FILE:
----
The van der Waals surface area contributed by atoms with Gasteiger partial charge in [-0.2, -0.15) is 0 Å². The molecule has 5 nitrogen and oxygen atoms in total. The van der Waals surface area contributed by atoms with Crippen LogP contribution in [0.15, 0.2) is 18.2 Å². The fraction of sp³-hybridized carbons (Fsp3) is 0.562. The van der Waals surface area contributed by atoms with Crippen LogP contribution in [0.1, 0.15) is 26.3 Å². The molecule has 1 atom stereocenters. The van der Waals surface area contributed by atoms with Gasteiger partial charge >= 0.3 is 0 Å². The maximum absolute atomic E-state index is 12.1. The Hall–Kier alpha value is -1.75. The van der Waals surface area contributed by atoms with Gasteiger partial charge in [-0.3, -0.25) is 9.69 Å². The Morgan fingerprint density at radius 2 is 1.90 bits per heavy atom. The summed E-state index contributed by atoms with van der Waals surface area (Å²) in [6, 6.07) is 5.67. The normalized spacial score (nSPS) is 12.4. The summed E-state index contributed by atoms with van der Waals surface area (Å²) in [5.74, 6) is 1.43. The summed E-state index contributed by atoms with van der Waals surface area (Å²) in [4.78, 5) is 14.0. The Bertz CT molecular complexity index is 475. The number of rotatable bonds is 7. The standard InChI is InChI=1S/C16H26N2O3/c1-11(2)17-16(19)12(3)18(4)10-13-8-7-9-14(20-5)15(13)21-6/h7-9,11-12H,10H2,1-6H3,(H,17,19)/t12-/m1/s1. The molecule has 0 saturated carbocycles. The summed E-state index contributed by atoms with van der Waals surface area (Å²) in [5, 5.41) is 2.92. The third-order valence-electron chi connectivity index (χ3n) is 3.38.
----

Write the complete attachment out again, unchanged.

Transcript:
The van der Waals surface area contributed by atoms with Gasteiger partial charge in [-0.2, -0.15) is 0 Å². The molecule has 5 nitrogen and oxygen atoms in total. The van der Waals surface area contributed by atoms with Crippen LogP contribution in [0.15, 0.2) is 18.2 Å². The fraction of sp³-hybridized carbons (Fsp3) is 0.562. The van der Waals surface area contributed by atoms with Crippen LogP contribution in [0.1, 0.15) is 26.3 Å². The molecule has 1 atom stereocenters. The van der Waals surface area contributed by atoms with Gasteiger partial charge >= 0.3 is 0 Å². The maximum absolute atomic E-state index is 12.1. The Hall–Kier alpha value is -1.75. The van der Waals surface area contributed by atoms with Gasteiger partial charge in [-0.3, -0.25) is 9.69 Å². The Morgan fingerprint density at radius 2 is 1.90 bits per heavy atom. The summed E-state index contributed by atoms with van der Waals surface area (Å²) in [6, 6.07) is 5.67. The normalized spacial score (nSPS) is 12.4. The summed E-state index contributed by atoms with van der Waals surface area (Å²) in [5.74, 6) is 1.43. The summed E-state index contributed by atoms with van der Waals surface area (Å²) in [4.78, 5) is 14.0. The Bertz CT molecular complexity index is 475. The number of rotatable bonds is 7. The standard InChI is InChI=1S/C16H26N2O3/c1-11(2)17-16(19)12(3)18(4)10-13-8-7-9-14(20-5)15(13)21-6/h7-9,11-12H,10H2,1-6H3,(H,17,19)/t12-/m1/s1. The molecule has 0 saturated carbocycles. The summed E-state index contributed by atoms with van der Waals surface area (Å²) in [5, 5.41) is 2.92. The third-order valence-electron chi connectivity index (χ3n) is 3.38.